In recent years, the topic of men appearing in jewellery has garnered column inches as if males wearing precious objects was an entirely new concept. Timothée Chalamet in a vintage Cartier brooch? OH MY GOD! A$AP ROCKY in pearls? SHUT THE FRONT DOOR! The inexpensive silver chain worn by the character Connell Waldron in the TV series Normal People? Cue its very own Instagram account (and millions of salivating fans).
Obviously, men have been wearing jewellery for just as long as women. From the great maharajah’s of India who, at the turn of the 20th Century, traipsed across Place Vendôme in Paris to Boucheron, Cartier, Van Cleef & Arpels and more with trunks of precious gemstones to be made into jewels, to the intaglio rings worn by ancient Roman men depicting various gods, to the neck-breaking mass of gold chains worn by the actor Mr T, to the gold jewellery of the Asantahene, the leader of the Ashanti people of West Africa (who at one point in history enlisted the help of a small boy so that he could rest his heavy, jewellery-laden arm on his head) — men in jewels is nothing new.
Granted, there was a time, particularly in the West, post-war or during a recession, when any display of wealth was disapproved of, that jewellery and precious metal objects were given for the war effort or melted down for cash. But slowly, men’s jewellery crept back in. And even earlier, when men’s jewellery wasn’t de rigueur, there was the Victorian craze for fancy tie-pins, bejewelled cufflinks and gold signet rings. The Catholic church itself has one of the greatest jewellery collections ever, granted most of it is now housed in St Peter’s Basilica in Vatican City.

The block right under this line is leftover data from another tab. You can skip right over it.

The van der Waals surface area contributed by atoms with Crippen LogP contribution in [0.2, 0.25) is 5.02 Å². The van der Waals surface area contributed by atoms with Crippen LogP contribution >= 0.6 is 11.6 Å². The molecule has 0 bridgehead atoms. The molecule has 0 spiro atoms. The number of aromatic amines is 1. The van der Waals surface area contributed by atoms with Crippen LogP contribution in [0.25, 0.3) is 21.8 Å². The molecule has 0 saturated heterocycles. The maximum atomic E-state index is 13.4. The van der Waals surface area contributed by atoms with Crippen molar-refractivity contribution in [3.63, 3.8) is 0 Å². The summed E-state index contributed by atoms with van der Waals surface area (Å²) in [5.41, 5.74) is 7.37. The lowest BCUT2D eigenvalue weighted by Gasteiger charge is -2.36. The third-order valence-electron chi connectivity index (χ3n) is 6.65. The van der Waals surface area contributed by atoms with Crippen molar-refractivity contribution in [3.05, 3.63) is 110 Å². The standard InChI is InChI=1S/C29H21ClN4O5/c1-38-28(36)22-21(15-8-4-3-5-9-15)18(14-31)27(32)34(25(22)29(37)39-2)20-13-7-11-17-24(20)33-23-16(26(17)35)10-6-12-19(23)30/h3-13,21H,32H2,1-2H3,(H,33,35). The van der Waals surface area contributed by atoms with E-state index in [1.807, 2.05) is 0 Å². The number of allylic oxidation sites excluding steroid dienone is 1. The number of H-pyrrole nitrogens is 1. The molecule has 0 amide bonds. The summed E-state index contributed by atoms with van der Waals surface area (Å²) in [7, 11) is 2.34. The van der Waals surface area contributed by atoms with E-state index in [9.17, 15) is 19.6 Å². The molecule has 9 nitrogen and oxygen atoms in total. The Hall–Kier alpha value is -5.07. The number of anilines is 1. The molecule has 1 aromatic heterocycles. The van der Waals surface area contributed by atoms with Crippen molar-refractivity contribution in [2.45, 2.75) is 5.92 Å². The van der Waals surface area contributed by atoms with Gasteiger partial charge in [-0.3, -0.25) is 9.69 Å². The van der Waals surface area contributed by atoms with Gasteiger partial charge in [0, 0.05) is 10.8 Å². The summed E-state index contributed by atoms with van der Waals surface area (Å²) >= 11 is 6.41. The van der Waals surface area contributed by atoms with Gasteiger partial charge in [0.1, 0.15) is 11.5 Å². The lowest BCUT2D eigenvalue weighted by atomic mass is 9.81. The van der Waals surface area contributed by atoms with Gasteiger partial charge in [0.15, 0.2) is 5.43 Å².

Today, men’s jewellery has crept out of the domain of footballers (hello David Beckham in diamond studs in the early noughties) and onto the red carpet on the figures of some of the most sartorially lauded men around. Michael B. Jordan, who remains coolly classic in what he wears, sported not one but two iconic Bird on a Rock brooches by Tiffany & Co. to the Oscars recently, the originals of which were designed by Jean Schlumberger in the 1960s featuring a golden cockatoo perched on enormous gems like tourmalines and peridots. The aforementioned Timothée Chalamet is a ‘friend of the maison’ that is Cartier, but word has it he genuinely collects vintage brooches, and the singer Labrinth is often seen wearing pieces like Van Cleef & Arpels’ Alhambra necklace and multiple chains. If there’s another sign that male jewellery lovers are now aiming for slightly more toned down, curated affairs than the mega-bussdown looks of the noughties, it may be the fact that the multi-disciplinarian artist Pharrell Williams has offloaded much of his personal jewellery collection on a dedicated website Joopiter.com, where a giant, multi-gem set N.E.R.D pendant went for over US$2.1 million, and a set of personalised grills made from gold-set diamonds, rubies, emeralds and sapphires went for just under US$21,875. Met Gala aside, are men starting to tone their jewels back again? Maybe — but these things are cyclical. This is not the end of men in pearls.